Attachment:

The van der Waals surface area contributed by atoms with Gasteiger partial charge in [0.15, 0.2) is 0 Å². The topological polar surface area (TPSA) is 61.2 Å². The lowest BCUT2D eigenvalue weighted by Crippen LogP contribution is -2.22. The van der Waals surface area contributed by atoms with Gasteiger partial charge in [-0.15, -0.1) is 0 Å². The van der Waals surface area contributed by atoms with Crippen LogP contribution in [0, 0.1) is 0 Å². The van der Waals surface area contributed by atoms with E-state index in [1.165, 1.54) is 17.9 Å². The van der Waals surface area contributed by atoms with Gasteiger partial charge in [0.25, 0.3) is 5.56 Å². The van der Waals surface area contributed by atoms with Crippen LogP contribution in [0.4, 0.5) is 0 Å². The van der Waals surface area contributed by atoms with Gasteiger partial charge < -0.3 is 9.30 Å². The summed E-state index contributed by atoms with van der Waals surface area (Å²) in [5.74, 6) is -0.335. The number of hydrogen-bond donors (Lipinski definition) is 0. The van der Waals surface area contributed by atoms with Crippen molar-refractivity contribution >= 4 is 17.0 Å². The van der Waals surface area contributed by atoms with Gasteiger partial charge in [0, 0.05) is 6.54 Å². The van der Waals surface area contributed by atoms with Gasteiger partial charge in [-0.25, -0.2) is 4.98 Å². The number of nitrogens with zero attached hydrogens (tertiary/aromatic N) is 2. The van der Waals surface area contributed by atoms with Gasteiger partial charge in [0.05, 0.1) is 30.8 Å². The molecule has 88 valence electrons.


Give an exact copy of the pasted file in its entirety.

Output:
The van der Waals surface area contributed by atoms with Gasteiger partial charge in [0.15, 0.2) is 0 Å². The topological polar surface area (TPSA) is 61.2 Å². The lowest BCUT2D eigenvalue weighted by Crippen LogP contribution is -2.22. The van der Waals surface area contributed by atoms with Gasteiger partial charge in [-0.15, -0.1) is 0 Å². The van der Waals surface area contributed by atoms with Crippen LogP contribution in [0, 0.1) is 0 Å². The van der Waals surface area contributed by atoms with E-state index in [1.165, 1.54) is 17.9 Å². The van der Waals surface area contributed by atoms with Gasteiger partial charge in [0.25, 0.3) is 5.56 Å². The van der Waals surface area contributed by atoms with Crippen LogP contribution in [0.4, 0.5) is 0 Å². The van der Waals surface area contributed by atoms with Gasteiger partial charge < -0.3 is 9.30 Å². The summed E-state index contributed by atoms with van der Waals surface area (Å²) in [5.74, 6) is -0.335. The number of hydrogen-bond donors (Lipinski definition) is 0. The van der Waals surface area contributed by atoms with Crippen molar-refractivity contribution >= 4 is 17.0 Å². The van der Waals surface area contributed by atoms with Gasteiger partial charge in [0, 0.05) is 6.54 Å². The van der Waals surface area contributed by atoms with Gasteiger partial charge in [-0.25, -0.2) is 4.98 Å². The number of nitrogens with zero attached hydrogens (tertiary/aromatic N) is 2. The van der Waals surface area contributed by atoms with Gasteiger partial charge in [0.05, 0.1) is 30.8 Å². The molecule has 88 valence electrons.